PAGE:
Other Related Questions
Have you ever noticed that after a while, your Epsom salt doesn’t look quite the same? It may start to darken in color and its texture can change. That’s because your Epsom salt has expired!
Although using expired Epsom salt might not give you the therapeutic results that it used to, it can still be useful in cleaning around the house and for other home remedies.
But one thing you should absolutely never do is consume expired Epsom salts, as this could lead to some pretty nasty side effects. They are including nausea, vomiting, abdominal pain, and in some cases, even convulsions.
Excessive use of the expired salt could also result in extreme dehydration or an electrolyte imbalance. If you experience any of these symptoms after consuming expired Epsom salts, seek medical attention immediately.
Yes, Epsom salts do deteriorate over time. As the salt is exposed to air and moisture, it can start to darken in color and can change texture.
Using expired Epsom salt may not give you the same therapeutic benefits that fresh salt does.
So you should always check for an expiration date before using your Epsom salt.
Epsom salt should not be used if you have open cuts or sores, if you are pregnant, or if you are allergic to magnesium sulfate.
It is also important to consult your doctor before using Epsom salt for any health issues, as it may interact with medications or other treatments.
Additionally, Epsom salt should not be consumed orally in large amounts.
Yes, Epsom salt does have a best before date. This date can usually be found on the label of the product, and indicates that the salt’s therapeutic properties will start to deteriorate over time.
Using Epsom salt that has passed its best before date may not provide the same health benefits as fresher salts.
What are the side effects of using Epsom salt?
Epsom salt is considered generally safe for external use. However, it may potentially cause a few side effects when taken orally. Here are some of them:
- Extreme Fatigue
- Blurry Vision
Table salt vs. Epsom salt: Which should you choose?
To be honest, these two types of salt are not in any way comparable with one another. While these both have salt in their names, they have different chemical structures and other uses.
Table salt contains Sodium and Chlorine elements which gives it its salty taste. Due to its chemical composition and taste, this is considered a cooking salt.
On the other hand, Epsom Salt contains Oxygen, Magnesium, and Sulfur properties, making it acidic and bitter. This is why Epsom salt should only be used externally and not suitable for cooking.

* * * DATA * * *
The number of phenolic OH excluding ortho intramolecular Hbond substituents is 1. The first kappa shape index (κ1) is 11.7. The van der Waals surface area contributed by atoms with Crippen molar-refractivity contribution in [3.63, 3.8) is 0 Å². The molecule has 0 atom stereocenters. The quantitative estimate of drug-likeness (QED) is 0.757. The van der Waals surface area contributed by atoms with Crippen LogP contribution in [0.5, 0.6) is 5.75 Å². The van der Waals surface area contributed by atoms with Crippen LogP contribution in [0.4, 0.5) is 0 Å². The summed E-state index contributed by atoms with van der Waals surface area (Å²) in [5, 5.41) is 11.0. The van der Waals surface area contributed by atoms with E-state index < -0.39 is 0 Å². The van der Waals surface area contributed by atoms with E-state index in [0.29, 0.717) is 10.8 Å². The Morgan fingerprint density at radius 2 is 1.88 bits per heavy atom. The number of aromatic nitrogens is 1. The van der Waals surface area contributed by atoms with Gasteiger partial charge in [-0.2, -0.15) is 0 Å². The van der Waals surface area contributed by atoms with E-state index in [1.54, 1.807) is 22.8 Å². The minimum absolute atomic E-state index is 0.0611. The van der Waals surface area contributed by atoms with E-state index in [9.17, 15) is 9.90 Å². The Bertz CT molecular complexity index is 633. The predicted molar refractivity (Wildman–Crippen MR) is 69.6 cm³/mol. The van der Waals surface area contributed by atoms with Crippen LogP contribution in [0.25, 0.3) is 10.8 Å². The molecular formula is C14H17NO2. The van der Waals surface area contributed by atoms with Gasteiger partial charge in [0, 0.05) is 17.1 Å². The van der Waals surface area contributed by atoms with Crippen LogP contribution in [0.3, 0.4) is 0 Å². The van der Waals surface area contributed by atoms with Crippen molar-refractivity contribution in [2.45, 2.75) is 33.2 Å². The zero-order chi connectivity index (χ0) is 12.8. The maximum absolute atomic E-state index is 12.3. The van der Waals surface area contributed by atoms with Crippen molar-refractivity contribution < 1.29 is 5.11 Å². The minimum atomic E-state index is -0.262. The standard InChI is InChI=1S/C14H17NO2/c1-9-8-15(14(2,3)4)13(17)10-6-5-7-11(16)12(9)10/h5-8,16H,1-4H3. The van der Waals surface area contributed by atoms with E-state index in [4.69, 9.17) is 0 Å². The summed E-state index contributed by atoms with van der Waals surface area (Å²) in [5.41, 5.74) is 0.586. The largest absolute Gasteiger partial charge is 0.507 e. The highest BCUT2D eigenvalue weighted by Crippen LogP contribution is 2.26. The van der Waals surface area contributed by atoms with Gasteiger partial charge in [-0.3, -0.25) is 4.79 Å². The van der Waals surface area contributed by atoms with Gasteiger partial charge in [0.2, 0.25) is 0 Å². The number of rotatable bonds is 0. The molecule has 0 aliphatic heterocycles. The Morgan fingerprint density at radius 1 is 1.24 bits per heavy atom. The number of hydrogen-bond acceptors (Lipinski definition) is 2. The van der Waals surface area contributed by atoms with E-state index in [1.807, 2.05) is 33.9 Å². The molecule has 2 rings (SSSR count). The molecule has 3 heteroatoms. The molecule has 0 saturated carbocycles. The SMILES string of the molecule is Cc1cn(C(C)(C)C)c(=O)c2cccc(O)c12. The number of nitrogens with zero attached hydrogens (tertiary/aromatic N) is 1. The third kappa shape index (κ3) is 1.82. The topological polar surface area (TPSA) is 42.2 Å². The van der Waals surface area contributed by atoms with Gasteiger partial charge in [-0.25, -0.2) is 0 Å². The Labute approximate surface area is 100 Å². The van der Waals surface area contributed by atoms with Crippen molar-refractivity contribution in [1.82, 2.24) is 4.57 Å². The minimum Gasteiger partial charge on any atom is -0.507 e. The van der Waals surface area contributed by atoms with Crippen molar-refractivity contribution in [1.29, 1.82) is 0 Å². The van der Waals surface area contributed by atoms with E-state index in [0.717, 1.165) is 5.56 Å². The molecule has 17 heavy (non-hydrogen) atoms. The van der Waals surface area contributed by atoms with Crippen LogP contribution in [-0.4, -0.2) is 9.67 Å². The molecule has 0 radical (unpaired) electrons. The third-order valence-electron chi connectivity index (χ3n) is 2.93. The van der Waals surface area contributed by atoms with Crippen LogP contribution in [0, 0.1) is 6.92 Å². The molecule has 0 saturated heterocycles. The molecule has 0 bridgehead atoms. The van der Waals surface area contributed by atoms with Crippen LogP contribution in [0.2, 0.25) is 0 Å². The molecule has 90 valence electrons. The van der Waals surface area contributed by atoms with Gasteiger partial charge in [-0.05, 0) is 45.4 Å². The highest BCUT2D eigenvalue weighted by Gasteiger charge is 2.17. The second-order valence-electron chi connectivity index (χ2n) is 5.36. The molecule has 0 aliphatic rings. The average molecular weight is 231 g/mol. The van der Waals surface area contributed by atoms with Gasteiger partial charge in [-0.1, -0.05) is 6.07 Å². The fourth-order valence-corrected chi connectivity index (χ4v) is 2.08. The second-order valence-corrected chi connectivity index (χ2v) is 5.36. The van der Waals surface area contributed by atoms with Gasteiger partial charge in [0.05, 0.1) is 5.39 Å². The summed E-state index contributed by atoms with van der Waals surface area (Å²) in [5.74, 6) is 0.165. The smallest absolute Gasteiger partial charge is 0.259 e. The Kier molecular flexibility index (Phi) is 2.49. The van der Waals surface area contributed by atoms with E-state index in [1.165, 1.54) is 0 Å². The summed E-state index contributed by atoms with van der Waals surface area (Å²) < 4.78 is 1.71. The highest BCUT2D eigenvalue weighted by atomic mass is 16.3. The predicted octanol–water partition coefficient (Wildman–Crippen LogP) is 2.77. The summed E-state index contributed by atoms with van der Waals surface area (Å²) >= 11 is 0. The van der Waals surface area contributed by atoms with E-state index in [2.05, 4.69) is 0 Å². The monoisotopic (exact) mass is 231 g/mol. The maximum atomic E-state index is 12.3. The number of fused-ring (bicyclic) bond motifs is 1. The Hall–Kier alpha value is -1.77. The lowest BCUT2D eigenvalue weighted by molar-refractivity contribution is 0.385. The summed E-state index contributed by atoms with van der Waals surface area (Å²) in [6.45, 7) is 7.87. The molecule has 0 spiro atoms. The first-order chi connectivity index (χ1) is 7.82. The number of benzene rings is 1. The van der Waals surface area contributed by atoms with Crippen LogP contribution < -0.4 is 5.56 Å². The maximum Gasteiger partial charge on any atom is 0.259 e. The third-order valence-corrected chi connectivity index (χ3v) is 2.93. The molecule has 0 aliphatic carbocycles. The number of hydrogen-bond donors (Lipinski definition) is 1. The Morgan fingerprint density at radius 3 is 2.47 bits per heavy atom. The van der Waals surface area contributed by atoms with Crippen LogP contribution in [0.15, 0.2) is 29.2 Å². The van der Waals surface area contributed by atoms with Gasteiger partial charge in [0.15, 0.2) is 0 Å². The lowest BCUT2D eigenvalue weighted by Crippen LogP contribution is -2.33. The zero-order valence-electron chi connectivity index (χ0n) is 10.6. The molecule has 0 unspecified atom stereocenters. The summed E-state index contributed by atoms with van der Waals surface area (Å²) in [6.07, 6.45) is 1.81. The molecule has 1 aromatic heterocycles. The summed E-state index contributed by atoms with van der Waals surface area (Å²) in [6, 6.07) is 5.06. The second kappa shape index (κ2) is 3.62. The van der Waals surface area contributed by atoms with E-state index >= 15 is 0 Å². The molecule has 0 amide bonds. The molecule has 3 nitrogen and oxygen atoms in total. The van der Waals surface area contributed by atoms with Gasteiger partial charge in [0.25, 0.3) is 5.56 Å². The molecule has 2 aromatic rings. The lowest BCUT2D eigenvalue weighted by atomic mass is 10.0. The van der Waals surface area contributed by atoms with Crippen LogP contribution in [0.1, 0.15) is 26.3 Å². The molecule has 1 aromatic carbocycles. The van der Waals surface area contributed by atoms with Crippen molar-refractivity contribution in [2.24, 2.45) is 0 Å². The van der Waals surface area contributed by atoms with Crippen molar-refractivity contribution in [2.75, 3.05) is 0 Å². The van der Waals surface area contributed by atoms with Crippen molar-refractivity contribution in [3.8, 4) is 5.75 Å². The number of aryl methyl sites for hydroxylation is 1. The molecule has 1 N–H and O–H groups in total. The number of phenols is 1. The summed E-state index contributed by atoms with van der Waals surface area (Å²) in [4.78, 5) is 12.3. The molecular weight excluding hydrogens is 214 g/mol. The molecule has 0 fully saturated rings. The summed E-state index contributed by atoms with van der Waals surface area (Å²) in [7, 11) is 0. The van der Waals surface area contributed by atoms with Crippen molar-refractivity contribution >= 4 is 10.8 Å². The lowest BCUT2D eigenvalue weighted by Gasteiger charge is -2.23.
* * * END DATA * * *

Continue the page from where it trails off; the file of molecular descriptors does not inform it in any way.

What are the things to consider when buying Epsom salt?
To ensure that you can get high-quality Epsom salt, here are some things you need to keep in mind when you buy Epsom salt:
Invest only in trustworthy brands:
- Keep in mind that you get what you pay for. So if you want a high-quality Epsom salt, you should open in shelling out higher amounts to get trustworthy brands.
Look for Epsom salts that contain 100% Magnesium Sulfate:
- It should be pure 100% Magnesium Sulfate—nothing less.
Know the grades of your Epsom Salt.
- Epsom salts come in two grades: USP Grade and Technical Grade.
- First is the USP Grade or Food Grade. USP grade Epsom salts are strictly quality controlled and considered safe for human use.
- Also called Agricultural Grade or Industrial Grade, Technical Grade Epsom Salt is formulated for industrial use. This grade may contain impurities, so it’s not suitable for human consumption.
The Bottom Line
Even though Epsom salt has many uses, it’s still quite affordable. That’s why many people stock up on this essential (yes, you’re not the only one!). However, you’d end up wasting money (instead of saving) if you won’t store your Epsom salt properly.
Does epsom salt expire? Can it really go bad? Remember that Epsom salt lasts almost indefinitely (for up to 10 years) as long as it’s been stored correctly and kept away from moisture and potential contaminants, so you can still use expired salt.
Luckily, all the information you need to make the most out of Epsom salt is already right here, so what else is stopping you?